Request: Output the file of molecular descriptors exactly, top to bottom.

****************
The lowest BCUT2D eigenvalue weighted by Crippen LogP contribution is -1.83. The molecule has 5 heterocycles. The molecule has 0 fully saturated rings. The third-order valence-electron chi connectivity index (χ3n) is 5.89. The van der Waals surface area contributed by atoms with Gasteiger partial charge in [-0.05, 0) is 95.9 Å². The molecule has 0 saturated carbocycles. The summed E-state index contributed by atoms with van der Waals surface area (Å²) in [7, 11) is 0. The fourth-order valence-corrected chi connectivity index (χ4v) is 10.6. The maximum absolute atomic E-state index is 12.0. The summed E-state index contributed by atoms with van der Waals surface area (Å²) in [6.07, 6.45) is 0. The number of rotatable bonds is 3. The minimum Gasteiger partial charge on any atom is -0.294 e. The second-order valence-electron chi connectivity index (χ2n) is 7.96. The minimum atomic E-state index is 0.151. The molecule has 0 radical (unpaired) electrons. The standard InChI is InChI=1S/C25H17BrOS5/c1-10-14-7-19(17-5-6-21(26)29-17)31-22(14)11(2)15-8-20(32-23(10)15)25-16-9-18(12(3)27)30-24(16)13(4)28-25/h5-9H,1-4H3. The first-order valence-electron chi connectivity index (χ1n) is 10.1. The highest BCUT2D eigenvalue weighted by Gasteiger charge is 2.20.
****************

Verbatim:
The lowest BCUT2D eigenvalue weighted by Crippen LogP contribution is -1.83. The molecule has 5 heterocycles. The molecule has 0 fully saturated rings. The third-order valence-electron chi connectivity index (χ3n) is 5.89. The van der Waals surface area contributed by atoms with Gasteiger partial charge in [-0.05, 0) is 95.9 Å². The molecule has 0 saturated carbocycles. The summed E-state index contributed by atoms with van der Waals surface area (Å²) in [7, 11) is 0. The fourth-order valence-corrected chi connectivity index (χ4v) is 10.6. The maximum absolute atomic E-state index is 12.0. The summed E-state index contributed by atoms with van der Waals surface area (Å²) in [6.07, 6.45) is 0. The number of rotatable bonds is 3. The minimum Gasteiger partial charge on any atom is -0.294 e. The second-order valence-electron chi connectivity index (χ2n) is 7.96. The minimum atomic E-state index is 0.151. The molecule has 0 radical (unpaired) electrons. The standard InChI is InChI=1S/C25H17BrOS5/c1-10-14-7-19(17-5-6-21(26)29-17)31-22(14)11(2)15-8-20(32-23(10)15)25-16-9-18(12(3)27)30-24(16)13(4)28-25/h5-9H,1-4H3. The first-order valence-electron chi connectivity index (χ1n) is 10.1. The highest BCUT2D eigenvalue weighted by Gasteiger charge is 2.20.